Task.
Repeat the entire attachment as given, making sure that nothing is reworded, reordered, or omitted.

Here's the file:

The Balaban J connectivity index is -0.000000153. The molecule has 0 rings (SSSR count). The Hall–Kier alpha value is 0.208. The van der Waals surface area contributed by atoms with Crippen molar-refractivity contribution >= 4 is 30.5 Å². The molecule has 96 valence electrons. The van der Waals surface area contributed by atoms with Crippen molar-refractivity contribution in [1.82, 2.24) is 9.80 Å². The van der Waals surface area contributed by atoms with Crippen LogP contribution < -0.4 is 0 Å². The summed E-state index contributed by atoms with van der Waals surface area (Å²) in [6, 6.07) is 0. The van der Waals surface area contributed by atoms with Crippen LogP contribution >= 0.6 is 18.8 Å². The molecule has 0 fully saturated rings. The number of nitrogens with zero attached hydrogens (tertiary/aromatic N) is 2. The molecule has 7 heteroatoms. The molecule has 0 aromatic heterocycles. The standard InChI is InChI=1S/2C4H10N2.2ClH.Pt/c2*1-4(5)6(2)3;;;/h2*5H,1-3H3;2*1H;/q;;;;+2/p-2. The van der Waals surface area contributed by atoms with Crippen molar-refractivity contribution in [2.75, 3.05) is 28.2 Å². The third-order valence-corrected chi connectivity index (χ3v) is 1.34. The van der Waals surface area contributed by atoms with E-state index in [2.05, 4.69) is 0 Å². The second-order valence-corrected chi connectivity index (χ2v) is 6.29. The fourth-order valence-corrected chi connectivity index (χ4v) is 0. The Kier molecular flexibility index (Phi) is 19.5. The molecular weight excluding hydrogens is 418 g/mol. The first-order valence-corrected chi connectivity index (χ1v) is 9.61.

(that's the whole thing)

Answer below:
The Balaban J connectivity index is -0.000000153. The molecule has 0 rings (SSSR count). The Hall–Kier alpha value is 0.208. The van der Waals surface area contributed by atoms with Crippen molar-refractivity contribution >= 4 is 30.5 Å². The molecule has 96 valence electrons. The van der Waals surface area contributed by atoms with Crippen molar-refractivity contribution in [1.82, 2.24) is 9.80 Å². The van der Waals surface area contributed by atoms with Crippen LogP contribution < -0.4 is 0 Å². The summed E-state index contributed by atoms with van der Waals surface area (Å²) in [6, 6.07) is 0. The van der Waals surface area contributed by atoms with Crippen LogP contribution >= 0.6 is 18.8 Å². The molecule has 0 fully saturated rings. The number of nitrogens with zero attached hydrogens (tertiary/aromatic N) is 2. The molecule has 7 heteroatoms. The molecule has 0 aromatic heterocycles. The standard InChI is InChI=1S/2C4H10N2.2ClH.Pt/c2*1-4(5)6(2)3;;;/h2*5H,1-3H3;2*1H;/q;;;;+2/p-2. The van der Waals surface area contributed by atoms with Crippen molar-refractivity contribution in [2.75, 3.05) is 28.2 Å². The third-order valence-corrected chi connectivity index (χ3v) is 1.34. The van der Waals surface area contributed by atoms with E-state index in [2.05, 4.69) is 0 Å². The second-order valence-corrected chi connectivity index (χ2v) is 6.29. The fourth-order valence-corrected chi connectivity index (χ4v) is 0. The Kier molecular flexibility index (Phi) is 19.5. The molecular weight excluding hydrogens is 418 g/mol. The first-order valence-corrected chi connectivity index (χ1v) is 9.61.